Dutch Artist, Piet Mondrian is perhaps best known for his painting ‘Composition with Yellow, Blue and Red 1937-42’ and his continuation of some of the theories that Cubism paved the way for. In 1917, Mondrian became a principle member of the De Stijl which translates as The Style and was also known as Neo-Plasticism. It consisted of artists and architects who used both strong line and primary colours.
‘Portrait of a Young Woman in Red 1908-1909’ is not a painting that Mondrian is particularly remembered for, but shows that he had technical ability as a portrait painter. Although again, like Anthony Pilbro’s painting ‘Head 1991’, her face is not quite anatomically accurate. The eyes are two large, nose too long and straight, and perhaps the lips are too narrow. Her expression is calm and poised, directly looking out of the canvas to meet our gaze. I wonder if Mondrian created her to be an ideal, although not sexualised as her dress reaches the bottom of her neck. This woman is beautiful but not to be oggled at.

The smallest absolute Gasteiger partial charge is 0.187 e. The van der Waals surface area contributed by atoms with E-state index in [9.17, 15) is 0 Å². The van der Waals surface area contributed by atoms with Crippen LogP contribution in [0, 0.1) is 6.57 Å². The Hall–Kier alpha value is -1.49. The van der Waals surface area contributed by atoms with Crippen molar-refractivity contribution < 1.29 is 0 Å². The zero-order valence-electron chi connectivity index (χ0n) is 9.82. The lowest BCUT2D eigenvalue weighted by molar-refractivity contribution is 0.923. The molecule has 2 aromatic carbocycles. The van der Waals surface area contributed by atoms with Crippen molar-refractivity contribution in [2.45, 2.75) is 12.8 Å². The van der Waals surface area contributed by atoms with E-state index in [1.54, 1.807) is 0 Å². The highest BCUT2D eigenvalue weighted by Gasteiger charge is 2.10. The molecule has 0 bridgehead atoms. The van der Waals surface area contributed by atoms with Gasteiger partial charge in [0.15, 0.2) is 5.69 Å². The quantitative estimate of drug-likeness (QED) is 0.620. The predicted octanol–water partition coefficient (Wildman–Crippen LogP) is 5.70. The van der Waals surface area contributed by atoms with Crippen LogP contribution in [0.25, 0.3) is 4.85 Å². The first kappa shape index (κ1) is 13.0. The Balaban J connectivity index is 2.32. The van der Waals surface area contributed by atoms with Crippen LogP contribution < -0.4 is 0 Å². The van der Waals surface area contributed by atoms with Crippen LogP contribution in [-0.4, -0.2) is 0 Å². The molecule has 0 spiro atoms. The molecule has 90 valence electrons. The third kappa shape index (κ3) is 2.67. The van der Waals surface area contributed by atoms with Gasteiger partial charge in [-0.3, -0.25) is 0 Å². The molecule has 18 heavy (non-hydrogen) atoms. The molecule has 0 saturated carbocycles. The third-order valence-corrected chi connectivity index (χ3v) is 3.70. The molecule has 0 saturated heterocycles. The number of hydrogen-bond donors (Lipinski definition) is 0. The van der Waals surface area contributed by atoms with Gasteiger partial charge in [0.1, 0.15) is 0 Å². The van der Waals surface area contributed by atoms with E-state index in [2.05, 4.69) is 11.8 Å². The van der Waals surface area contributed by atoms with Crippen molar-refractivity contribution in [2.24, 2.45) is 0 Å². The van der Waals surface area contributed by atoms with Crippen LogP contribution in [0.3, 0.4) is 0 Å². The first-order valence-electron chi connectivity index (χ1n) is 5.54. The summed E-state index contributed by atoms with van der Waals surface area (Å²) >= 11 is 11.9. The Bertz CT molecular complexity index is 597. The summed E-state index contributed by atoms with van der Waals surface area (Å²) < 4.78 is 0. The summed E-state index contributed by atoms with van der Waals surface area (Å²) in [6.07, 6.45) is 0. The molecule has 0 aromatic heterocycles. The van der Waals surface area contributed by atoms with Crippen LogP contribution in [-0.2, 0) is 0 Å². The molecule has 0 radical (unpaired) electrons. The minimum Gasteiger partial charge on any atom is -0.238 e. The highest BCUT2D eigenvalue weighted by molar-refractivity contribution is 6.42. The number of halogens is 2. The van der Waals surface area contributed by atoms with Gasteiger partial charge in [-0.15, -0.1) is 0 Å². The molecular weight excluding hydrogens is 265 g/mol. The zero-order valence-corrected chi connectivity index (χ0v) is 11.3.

Mondrian’s use of fluid brushstrokes remind me of the painting style of Edvard Munch, who would have been working around the same time as Mondrian. Both artists seem to be a fan of creating a subtle indication of an aura in the coloured background.
It’s refreshing to see a different painting by an artist who is so well known for one piece in particular, especially where the style is so varied.